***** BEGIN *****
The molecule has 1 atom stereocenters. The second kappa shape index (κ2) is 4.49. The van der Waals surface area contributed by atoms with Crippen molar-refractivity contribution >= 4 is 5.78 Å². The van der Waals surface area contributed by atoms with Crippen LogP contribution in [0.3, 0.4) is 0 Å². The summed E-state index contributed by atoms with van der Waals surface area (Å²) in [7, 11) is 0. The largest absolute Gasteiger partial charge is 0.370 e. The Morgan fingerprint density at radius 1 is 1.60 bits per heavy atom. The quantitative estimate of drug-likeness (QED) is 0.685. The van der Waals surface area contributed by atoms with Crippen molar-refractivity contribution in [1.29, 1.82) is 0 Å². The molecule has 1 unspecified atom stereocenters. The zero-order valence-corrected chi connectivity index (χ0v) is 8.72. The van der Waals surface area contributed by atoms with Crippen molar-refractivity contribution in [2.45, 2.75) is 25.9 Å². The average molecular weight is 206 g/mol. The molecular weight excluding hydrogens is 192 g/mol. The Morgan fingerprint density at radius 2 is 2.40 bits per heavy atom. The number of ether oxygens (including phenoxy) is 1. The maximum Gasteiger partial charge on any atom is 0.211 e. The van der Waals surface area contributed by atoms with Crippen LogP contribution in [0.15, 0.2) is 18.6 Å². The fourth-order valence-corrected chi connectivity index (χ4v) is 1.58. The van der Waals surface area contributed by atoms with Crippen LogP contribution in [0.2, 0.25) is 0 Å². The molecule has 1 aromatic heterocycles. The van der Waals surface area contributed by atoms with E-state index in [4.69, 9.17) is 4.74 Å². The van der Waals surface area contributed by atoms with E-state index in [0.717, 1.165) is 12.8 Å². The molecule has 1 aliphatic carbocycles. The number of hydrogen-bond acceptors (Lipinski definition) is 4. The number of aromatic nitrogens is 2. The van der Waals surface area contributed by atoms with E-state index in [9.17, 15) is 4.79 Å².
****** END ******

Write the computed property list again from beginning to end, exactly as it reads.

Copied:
The molecule has 1 atom stereocenters. The second kappa shape index (κ2) is 4.49. The van der Waals surface area contributed by atoms with Crippen molar-refractivity contribution >= 4 is 5.78 Å². The van der Waals surface area contributed by atoms with Crippen LogP contribution in [0.3, 0.4) is 0 Å². The summed E-state index contributed by atoms with van der Waals surface area (Å²) in [7, 11) is 0. The largest absolute Gasteiger partial charge is 0.370 e. The Morgan fingerprint density at radius 1 is 1.60 bits per heavy atom. The quantitative estimate of drug-likeness (QED) is 0.685. The van der Waals surface area contributed by atoms with Crippen molar-refractivity contribution in [1.29, 1.82) is 0 Å². The molecule has 1 unspecified atom stereocenters. The zero-order valence-corrected chi connectivity index (χ0v) is 8.72. The van der Waals surface area contributed by atoms with Crippen molar-refractivity contribution in [2.45, 2.75) is 25.9 Å². The average molecular weight is 206 g/mol. The molecular weight excluding hydrogens is 192 g/mol. The Morgan fingerprint density at radius 2 is 2.40 bits per heavy atom. The number of ether oxygens (including phenoxy) is 1. The maximum Gasteiger partial charge on any atom is 0.211 e. The van der Waals surface area contributed by atoms with Crippen LogP contribution in [0.15, 0.2) is 18.6 Å². The fourth-order valence-corrected chi connectivity index (χ4v) is 1.58. The van der Waals surface area contributed by atoms with Crippen LogP contribution in [0.2, 0.25) is 0 Å². The molecule has 1 aromatic heterocycles. The van der Waals surface area contributed by atoms with E-state index in [4.69, 9.17) is 4.74 Å². The van der Waals surface area contributed by atoms with E-state index in [0.717, 1.165) is 12.8 Å². The molecule has 1 aliphatic carbocycles. The number of hydrogen-bond acceptors (Lipinski definition) is 4. The number of aromatic nitrogens is 2. The van der Waals surface area contributed by atoms with E-state index in [9.17, 15) is 4.79 Å².